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Purvis v. Aramark Correctional Services, LLC

United States District Court, S.D. Indiana, Terre Haute Division

August 13, 2019

WILLARD PURVIS, Plaintiff,
v.
ARAMARK CORRECTIONAL SERVICES, LLC, et al. Defendants.

          ORDER GRANTING IN PART AND DENYING IN PART MOTION FOR SUMMARY JUDGMENT

          JAMES R. SWEENEY II, JUDGE

         Plaintiff Willard Purvis, an inmate at the Wabash Valley Correctional Facility (“Wabash Valley”), brought this action pursuant to 42 U.S.C. § 1983 alleging that he was denied a job in the prison kitchen and that this action was the result of retaliation against him in violation of his First Amendment rights. He sues Ms. Adams, Daniel Bedwell, Mr. Hollingsworth, and Amy Strader, food service employees who are employed by Aramark Correctional Services (“Aramark”). He also sues Aramark alleging that Aramark engaged in a policy or practice of retaliating against prisoners. The defendants have moved for summary judgment on Mr. Purvis's claims. Mr. Purvis has responded and the defendants have replied. For the following reasons, the motion for summary judgment is granted in part and denied in part.

         I. Summary Judgment Standard

         Summary judgment is appropriate when the movant shows that there is no genuine dispute as to any material fact and that the movant is entitled to judgment as a matter of law. See Fed. R. Civ. P. 56(a). A “material fact” is one that “might affect the outcome of the suit.” Anderson v. Liberty Lobby, Inc., 477 U.S. 242, 248 (1986). A dispute about a material fact is genuine only “if the evidence is such that a reasonable jury could return a verdict for the nonmoving party.” Anderson, 477 U.S. at 248. If no reasonable jury could find for the non-moving party, then there is no “genuine” dispute. Scott v. Harris, 550 U.S. 372, 380 (2007).

         To survive a motion for summary judgment, the non-moving party must set forth specific, admissible evidence showing that there is a material issue for trial. Celotex Corp. v. Catrett, 477 U.S. 317, 323 (1986). The Court views the record in the light most favorable to the non-moving party and draws all reasonable inferences in that party's favor. Barbera v. Pearson Education, Inc., 906 F.3d 621, 628 (7th Cir. 2018). The Court cannot weigh evidence or make credibility determinations on summary judgment because those tasks are left to the fact-finder. Johnson v. Advocate Health & Hospitals Corp., 892 F.3d 887, 893 (7th Cir. 2018).

         II. Facts

         Daniel Bedwell is the Food Services Director for Aramark at Wabash Valley. Dkt. 35-1 ¶ 2. Mr. Bedwell oversees all aspects of food service at the Wabash Valley. Id. ¶ 3. The Indiana Department of Correction (“IDOC”) expects Mr. Bedwell to report any safety and security concerns he may have with regards to inmate work assignments to the Custody Department. Id. ¶ 6.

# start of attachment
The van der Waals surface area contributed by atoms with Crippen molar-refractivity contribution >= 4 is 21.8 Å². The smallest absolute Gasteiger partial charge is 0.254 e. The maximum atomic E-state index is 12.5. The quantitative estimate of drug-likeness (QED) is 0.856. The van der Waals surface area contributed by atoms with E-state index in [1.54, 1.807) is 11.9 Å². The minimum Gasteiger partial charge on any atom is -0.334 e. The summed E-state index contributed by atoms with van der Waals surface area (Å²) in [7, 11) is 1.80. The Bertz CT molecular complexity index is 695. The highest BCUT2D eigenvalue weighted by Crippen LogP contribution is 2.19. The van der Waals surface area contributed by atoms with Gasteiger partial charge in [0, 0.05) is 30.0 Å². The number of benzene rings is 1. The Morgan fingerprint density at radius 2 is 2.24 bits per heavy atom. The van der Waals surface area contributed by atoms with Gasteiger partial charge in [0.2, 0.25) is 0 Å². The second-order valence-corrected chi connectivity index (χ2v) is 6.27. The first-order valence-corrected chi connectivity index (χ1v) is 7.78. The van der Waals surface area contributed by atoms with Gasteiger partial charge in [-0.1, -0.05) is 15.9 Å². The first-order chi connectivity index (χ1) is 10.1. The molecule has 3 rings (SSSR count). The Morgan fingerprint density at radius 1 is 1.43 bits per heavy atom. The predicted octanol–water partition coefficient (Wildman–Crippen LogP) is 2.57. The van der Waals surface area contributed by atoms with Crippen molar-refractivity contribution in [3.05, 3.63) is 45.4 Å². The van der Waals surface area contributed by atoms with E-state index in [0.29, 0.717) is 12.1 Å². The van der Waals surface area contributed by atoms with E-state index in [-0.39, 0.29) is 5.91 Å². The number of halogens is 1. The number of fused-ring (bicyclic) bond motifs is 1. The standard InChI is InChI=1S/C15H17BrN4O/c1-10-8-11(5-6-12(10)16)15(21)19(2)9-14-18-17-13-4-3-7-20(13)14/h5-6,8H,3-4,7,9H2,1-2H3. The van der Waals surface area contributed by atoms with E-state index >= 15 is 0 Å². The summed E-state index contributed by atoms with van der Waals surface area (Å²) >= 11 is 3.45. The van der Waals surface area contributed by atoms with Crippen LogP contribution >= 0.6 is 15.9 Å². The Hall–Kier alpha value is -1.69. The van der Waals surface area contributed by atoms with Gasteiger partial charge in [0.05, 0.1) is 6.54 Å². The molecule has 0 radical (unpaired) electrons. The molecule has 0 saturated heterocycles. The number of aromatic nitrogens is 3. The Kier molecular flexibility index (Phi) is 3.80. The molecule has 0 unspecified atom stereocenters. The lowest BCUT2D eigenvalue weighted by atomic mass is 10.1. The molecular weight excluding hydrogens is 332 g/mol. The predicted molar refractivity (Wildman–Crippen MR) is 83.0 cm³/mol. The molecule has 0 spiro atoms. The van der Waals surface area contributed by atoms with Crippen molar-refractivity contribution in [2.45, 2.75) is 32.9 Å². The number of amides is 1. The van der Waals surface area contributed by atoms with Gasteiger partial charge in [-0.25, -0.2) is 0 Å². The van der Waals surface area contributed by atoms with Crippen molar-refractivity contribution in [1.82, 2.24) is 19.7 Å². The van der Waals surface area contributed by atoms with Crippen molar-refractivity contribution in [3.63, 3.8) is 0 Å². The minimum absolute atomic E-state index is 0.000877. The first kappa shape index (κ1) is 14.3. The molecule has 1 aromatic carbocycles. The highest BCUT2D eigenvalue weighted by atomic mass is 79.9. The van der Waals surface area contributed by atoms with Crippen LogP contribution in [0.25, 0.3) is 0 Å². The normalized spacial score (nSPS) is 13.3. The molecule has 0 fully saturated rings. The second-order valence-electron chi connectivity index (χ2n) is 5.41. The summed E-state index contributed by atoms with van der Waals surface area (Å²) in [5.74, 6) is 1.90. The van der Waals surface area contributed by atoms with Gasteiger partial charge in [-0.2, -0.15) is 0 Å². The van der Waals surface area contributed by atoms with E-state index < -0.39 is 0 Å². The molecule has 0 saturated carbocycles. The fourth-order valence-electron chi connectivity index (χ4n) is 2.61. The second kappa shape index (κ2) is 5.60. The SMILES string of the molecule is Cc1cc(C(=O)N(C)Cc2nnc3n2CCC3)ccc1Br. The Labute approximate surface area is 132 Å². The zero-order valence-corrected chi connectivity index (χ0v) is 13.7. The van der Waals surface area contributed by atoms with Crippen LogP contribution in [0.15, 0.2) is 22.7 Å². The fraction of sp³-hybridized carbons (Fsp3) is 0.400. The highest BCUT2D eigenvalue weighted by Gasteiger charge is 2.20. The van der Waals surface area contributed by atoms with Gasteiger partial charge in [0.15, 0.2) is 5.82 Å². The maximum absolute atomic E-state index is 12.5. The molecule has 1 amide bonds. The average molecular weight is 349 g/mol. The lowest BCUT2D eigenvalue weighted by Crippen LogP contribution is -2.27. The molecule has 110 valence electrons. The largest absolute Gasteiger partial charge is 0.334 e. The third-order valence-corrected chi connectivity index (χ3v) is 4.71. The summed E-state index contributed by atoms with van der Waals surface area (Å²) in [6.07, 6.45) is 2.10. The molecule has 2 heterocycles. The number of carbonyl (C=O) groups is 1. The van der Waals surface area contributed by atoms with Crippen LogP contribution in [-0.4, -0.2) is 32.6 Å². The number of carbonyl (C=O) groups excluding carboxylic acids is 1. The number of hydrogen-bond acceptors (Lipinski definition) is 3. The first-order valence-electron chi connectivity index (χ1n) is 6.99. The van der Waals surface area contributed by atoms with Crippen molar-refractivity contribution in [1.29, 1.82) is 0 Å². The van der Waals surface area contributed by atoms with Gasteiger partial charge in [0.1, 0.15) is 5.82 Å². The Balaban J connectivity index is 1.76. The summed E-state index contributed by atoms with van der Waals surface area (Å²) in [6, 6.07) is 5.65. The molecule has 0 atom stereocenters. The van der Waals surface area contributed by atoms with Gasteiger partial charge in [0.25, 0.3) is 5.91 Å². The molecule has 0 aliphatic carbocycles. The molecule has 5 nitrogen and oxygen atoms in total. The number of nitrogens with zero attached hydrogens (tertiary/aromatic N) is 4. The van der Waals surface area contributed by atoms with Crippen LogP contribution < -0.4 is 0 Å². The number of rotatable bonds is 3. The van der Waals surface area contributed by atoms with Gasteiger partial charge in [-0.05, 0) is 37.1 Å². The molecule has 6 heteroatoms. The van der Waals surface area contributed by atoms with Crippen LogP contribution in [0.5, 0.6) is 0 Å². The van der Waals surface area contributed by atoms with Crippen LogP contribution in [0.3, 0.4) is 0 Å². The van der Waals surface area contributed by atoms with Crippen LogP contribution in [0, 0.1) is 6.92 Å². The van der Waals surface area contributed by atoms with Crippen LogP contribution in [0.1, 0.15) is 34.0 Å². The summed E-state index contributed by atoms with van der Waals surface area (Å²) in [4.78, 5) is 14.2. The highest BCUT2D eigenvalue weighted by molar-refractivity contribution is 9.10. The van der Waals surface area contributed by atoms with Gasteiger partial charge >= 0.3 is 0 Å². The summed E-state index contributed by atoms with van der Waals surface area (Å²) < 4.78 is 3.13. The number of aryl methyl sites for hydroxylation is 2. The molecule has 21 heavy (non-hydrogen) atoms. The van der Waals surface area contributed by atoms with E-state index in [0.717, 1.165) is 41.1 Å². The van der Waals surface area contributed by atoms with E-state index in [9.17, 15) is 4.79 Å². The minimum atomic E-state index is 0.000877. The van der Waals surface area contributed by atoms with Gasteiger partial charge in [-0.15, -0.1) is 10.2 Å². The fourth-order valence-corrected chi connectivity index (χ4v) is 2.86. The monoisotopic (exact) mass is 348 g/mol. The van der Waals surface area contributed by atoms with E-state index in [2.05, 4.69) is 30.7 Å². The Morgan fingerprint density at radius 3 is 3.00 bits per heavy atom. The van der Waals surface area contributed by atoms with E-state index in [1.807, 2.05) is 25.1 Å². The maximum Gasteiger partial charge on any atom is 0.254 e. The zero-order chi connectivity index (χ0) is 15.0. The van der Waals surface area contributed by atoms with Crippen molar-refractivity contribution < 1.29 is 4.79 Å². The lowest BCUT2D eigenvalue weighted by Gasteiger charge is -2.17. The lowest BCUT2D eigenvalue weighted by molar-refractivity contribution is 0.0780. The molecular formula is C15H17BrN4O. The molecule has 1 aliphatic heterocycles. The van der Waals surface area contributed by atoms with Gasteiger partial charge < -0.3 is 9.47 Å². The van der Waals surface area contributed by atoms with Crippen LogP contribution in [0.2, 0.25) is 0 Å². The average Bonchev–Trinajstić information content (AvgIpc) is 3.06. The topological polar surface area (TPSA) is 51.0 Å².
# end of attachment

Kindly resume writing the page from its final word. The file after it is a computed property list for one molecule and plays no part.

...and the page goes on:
Amy Strader is the lead supervisor for Aramark at Wabash Valley. Dkt. 35-2 ¶ 2. Ms. Strader's job duties include placing, evaluating, and training offenders at Wabash Valley. Ms. Strader has the authority to place inmates for positions in the kitchen at Wabash Valley. Id. ¶ 3.

         Teresa Booker held a position as a Sergeant in the Custody Department for the IDOC. Dkt. 35-1 ¶ 5.

         To obtain a position in the kitchen at Wabash Valley, an inmate must fill out a request for interview form. Dkt. 35-1 ¶ 4. This form is then passed on to the Custody Department. Id. The Custody Department investigates the inmate requesting the job assignment. Custody investigates any gang activity, behavioral issues, and security concerns regarding the inmate. Id. Once their investigation is complete the Custody Department then determines if the inmate should be sent for an interview. Id. Aramark is then sent a list of inmates available for interview. Id.

         On August 24, 2017, Ms. Booker from the Custody Department contacted Mr. Bedwell as part of her investigation of Mr. Purvis. Id. ¶ 5. Mr. Bedwell informed Ms. Booker that he believed Mr. Purvis presented a security risk to Mr. Bedwell and his employees because of a pending lawsuit that Mr. Purvis had against Bedwell and Aramark.[1] Id. ¶ 7. In his lawsuit Mr. Purvis claimed that he was allergic to mustard, and that Mr. Bedwell was denying him a diet free of mustard, which was causing him harm. Id. As a result of the allegations that Mr. Bedwell was causing harm to Mr. Purvis by denying him his requested diet, Mr. Bedwell states that he was concerned regarding his personal safety and the safety of his staff. Id.

         Mr. Purvis has never threatened Mr. Bedwell, any food service employee, or other prisoner working in the kitchen. Dkt. 47, at 9, ¶ 14, 15.

         After the August 24, 2017 email, Ms. Booker called Ms. Strader to discuss Mr. Purvis. During this conversation Ms. Booker told Ms. Strader that Mr. Purvis had a lawsuit pending against Aramark. This was first time Strader heard about any lawsuit between Aramark and Mr. Purvis. Dkt. 35-2. ¶ 5.

         Ms. Booker told Mr. Purvis that “she was informed that [Mr. Purvis] would not be hire[d] in the kitchen by numerous ARAMARK employees, including Mr. Bedwell, Mrs. Strader, Mr. ...


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